With the reality of climate change, coal is no longer a sexy investment. In fact, investors are justifiably concerned about coal’s long term viability. In the department of energy’s latest Integrated Resource Plan (IRP) published earlier in 2019, coal is expected to continue to make up almost 60% of the country’s energy mix in 2030. Much of the coal mining capacity to support this blend still needs to be constructed. Even, if international pressure and the increasing competitive nature of renewals force an accelerated reduction of the coal mix in South Africa’s grid, the most optimistic transition is expected to take several decades. In order to keep the lights on in the interim, coal will need to be burned in Mpumalanga’s power stations and Wescoal will be able to snatch up cheap, highly cash generating assets.

APF, ILU – When Dividend Yield is too high to ignore

I first wrote about Accelerate Property Fund (APF) in December 2016, when the stock was trading at R6.50/share.

Much has happened since: The retail collapse has played out in slow motion, the severe mall oversupply in SA has started to reflect in rental vacancies and absent rental escalation, economic stagnation across the country and APF management has been embroiled in the Picvest scandal. (I highly recommend this excellent piece of investigative journalism by Ryk van Niekerk on Moneyweb.)

A combination of the above factors has resulted in the share now trading at R1.75/share. With the market cap reduced to a meagre R1.8bn. However, I have received dividends of more than R2.50, since I first purchased the share in 2015. Are the fundamentals that support the dividend yield still in place?

Fourways remains a good and growing node. Major “super regional” centres such as Fourways mall are in demand and continue to be so. The Eastern European hardware stores (Obi) also continue to do well and may actually represent one of the few successful offshore acquisitions undertaken by SA Inc in the last few years. The business’s property portfolio is valued at R12bn, resulting in a NAV of R7.77/share. Given the often aggressive rental assumptions used to calculate property values, it may be prudent to halve the NAV of the business to R4/share. Even then, the share is currently trading at 40% of NAV.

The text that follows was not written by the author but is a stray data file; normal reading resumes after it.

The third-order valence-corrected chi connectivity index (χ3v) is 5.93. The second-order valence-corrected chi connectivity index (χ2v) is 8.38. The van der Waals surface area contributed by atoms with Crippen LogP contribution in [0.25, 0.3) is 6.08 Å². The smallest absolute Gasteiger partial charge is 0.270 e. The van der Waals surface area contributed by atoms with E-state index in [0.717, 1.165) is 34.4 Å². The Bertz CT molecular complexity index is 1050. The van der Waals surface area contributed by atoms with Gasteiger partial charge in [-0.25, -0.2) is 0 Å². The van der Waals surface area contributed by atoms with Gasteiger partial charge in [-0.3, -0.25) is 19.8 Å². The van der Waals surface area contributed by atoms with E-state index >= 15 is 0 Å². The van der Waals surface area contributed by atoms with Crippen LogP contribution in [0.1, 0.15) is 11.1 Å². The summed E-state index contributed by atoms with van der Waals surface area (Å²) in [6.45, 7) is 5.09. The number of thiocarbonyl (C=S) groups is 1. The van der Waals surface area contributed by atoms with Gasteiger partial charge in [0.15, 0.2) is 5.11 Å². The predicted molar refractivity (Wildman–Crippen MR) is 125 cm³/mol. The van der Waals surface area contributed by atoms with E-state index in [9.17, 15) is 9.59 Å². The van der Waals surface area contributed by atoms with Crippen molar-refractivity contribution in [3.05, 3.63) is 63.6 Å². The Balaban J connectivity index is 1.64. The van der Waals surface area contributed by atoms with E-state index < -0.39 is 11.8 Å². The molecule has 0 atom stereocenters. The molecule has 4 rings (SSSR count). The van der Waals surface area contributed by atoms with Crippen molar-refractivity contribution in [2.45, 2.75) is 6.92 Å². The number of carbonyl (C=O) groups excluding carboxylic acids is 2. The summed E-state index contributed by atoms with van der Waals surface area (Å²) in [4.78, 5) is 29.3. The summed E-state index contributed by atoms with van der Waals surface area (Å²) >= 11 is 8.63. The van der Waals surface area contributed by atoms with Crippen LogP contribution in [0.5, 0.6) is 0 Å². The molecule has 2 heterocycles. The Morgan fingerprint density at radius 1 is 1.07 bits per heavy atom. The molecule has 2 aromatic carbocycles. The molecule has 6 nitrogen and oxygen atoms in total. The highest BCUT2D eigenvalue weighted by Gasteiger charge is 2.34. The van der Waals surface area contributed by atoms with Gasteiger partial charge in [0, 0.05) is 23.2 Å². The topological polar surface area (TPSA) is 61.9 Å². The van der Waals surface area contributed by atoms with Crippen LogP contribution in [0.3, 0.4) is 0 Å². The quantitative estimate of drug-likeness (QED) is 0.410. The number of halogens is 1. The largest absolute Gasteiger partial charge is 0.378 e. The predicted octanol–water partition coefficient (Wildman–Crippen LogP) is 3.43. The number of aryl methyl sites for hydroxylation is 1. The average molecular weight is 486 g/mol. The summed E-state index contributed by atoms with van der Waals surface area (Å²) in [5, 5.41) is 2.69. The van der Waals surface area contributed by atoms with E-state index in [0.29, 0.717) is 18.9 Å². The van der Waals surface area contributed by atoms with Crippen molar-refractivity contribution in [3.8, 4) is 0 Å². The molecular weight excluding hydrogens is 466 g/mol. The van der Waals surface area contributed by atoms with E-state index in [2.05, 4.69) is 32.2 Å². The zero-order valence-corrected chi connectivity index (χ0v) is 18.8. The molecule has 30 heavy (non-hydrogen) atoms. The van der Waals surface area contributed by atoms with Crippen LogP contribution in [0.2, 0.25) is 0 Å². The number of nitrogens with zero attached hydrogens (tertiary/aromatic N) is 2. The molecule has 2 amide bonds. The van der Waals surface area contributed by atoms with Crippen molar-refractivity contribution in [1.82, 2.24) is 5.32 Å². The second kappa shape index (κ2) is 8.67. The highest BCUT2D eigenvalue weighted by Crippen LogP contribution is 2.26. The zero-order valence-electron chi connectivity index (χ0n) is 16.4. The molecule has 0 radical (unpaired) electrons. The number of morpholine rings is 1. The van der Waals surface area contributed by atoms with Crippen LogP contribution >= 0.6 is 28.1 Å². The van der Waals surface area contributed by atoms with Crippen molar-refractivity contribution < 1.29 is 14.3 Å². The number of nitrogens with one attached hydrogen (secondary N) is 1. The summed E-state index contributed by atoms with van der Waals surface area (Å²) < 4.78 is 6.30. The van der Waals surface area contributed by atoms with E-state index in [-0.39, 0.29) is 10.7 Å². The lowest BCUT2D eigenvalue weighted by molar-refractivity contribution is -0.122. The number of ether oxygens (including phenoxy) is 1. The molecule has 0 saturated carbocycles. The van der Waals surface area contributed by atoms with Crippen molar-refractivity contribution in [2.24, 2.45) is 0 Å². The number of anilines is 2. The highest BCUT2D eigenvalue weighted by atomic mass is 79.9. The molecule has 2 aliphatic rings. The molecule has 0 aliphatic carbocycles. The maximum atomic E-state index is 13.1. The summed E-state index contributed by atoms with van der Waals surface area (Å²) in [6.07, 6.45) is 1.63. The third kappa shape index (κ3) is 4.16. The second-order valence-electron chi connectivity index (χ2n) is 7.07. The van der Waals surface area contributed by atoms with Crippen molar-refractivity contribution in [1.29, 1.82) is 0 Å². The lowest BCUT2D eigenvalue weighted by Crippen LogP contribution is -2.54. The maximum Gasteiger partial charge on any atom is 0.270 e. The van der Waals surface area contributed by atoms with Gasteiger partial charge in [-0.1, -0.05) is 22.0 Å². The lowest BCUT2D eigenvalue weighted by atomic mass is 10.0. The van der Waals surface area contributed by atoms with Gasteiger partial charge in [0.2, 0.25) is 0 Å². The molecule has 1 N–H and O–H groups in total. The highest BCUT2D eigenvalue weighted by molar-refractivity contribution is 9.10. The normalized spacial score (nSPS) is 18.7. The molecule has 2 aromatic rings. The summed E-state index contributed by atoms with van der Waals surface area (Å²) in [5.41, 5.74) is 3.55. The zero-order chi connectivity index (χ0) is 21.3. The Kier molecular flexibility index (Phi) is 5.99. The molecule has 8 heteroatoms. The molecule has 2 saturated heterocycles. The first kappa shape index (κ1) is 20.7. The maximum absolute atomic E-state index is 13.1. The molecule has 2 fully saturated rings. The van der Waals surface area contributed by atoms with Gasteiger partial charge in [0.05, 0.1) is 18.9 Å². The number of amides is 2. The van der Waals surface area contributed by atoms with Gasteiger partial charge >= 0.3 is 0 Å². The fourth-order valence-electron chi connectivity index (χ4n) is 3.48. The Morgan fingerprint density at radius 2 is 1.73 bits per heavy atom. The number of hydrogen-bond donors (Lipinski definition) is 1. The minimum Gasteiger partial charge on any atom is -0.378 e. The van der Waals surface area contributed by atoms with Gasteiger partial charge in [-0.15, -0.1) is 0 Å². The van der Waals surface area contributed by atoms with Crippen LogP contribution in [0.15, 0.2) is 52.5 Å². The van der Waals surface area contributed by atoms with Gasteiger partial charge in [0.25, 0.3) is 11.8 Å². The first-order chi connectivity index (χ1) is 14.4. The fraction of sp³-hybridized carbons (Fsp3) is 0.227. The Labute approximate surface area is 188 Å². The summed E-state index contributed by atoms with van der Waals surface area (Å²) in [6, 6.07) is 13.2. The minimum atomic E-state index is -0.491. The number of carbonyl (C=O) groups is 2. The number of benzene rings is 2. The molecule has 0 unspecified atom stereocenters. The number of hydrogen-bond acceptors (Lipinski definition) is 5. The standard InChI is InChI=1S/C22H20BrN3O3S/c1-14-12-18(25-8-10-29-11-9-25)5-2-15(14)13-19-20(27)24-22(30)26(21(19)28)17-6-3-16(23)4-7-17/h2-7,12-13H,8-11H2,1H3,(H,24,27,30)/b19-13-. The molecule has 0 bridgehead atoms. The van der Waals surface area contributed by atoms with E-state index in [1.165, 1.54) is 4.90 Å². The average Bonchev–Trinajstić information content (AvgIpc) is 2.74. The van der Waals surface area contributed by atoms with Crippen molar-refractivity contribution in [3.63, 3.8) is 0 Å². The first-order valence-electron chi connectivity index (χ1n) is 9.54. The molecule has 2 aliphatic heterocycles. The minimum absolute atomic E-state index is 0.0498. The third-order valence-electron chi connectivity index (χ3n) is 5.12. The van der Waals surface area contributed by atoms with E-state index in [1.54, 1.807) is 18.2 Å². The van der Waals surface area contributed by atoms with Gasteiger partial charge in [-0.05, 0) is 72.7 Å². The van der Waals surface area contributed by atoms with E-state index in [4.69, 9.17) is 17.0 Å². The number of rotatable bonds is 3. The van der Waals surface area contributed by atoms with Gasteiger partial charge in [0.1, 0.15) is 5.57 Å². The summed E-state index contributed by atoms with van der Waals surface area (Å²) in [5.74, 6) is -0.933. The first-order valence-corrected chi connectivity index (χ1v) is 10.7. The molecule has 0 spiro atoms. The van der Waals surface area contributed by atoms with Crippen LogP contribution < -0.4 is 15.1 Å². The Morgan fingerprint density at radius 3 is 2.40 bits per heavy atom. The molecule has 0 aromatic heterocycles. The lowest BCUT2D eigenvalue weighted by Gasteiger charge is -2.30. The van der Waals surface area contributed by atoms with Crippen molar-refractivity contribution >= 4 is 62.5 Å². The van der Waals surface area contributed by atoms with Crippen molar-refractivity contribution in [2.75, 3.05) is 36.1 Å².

The dividend has come off somewhat with R0.58/share in 2016, 0.58/share in 2017, R0.51/share in 2018 and 0.16/share for H1 2019. Forecast for FY 2019 is 0.43/share, implying an H2 dividend of 0.26/share. Taking the management at their word, puts the company on a current dividend yield of 25%. Conservatively assuming that the dividend continues at the value of H1 2019, puts stock on a forward yield of 19%.

I made an investment case for Indluplace (ILU), first in March 2017 when it was trading at R11/share and again in March 2019, when it was trading at R7/share. Both investment cases were premised on good, low risk, repetitive dividend yields, which exceed yields of outright ownership of a buy-to-let property. As ILU has been caught up in the overall small cap and REIT sell off, the stock is now trading at R4/share.

The share price sell off can be partially explained by reducing dividends due to operational problems with payouts dropping from R1.05/share in 2017, R0.98/share in 2018 to only R0.78 share in 2019. Furthermore, the company forecasts that 2020 dividends will be 6-9% lower. Assuming a reduction of 10%, results in an expected dividend of R0.70/share in 2020.

Retrospectively, 2017 was not the right time to invest in this business. However, at current levels, the company is trading at 40% of its NAV of R9/share. The forward dividend yield is a whopping 18%. In an environment where Zimbabweans and refugees, immigrants and asylum seekers from other African countries continue to stream into South Africa, I am confident that an investment in low cost housing will prove to be resilient in the medium term. As the company works through its operational issues by strengthening the management team, dividend growth should also resume.

Both companies will also benefit from a reduction in interest rates. I expect the businesses to revalue to more realistic multiples of 90% of NAV and I am happy to collect ridiculously good dividend yields while I wait for the thesis to play out. Both stocks can double and still trade at a discount to NAV and a dividend yield of approximately 10%.

VLE – Offering great value


If you live anywhere in Gauteng, you cannot help but see the Value Group (VLE). Whether large trucks, medium size moving vans or canopied bakkies, Value branded vehicles are on the roads, near warehouses or busy resupplying your local supermarket. According to their latest annual report, they “specialise in providing a diversified range of supply chain services, which encompass distribution, transport, clearing and forwarding, warehousing, fleet management, materials handling and commercial vehicle rental and full maintenance leasing.”

The increasingly ubiquitous presence of the group indicates that business has grown significantly in the last decade, however the share price has not really moved, still trading at around R5/share, the same as 5 years ago, with a market cap of R850m.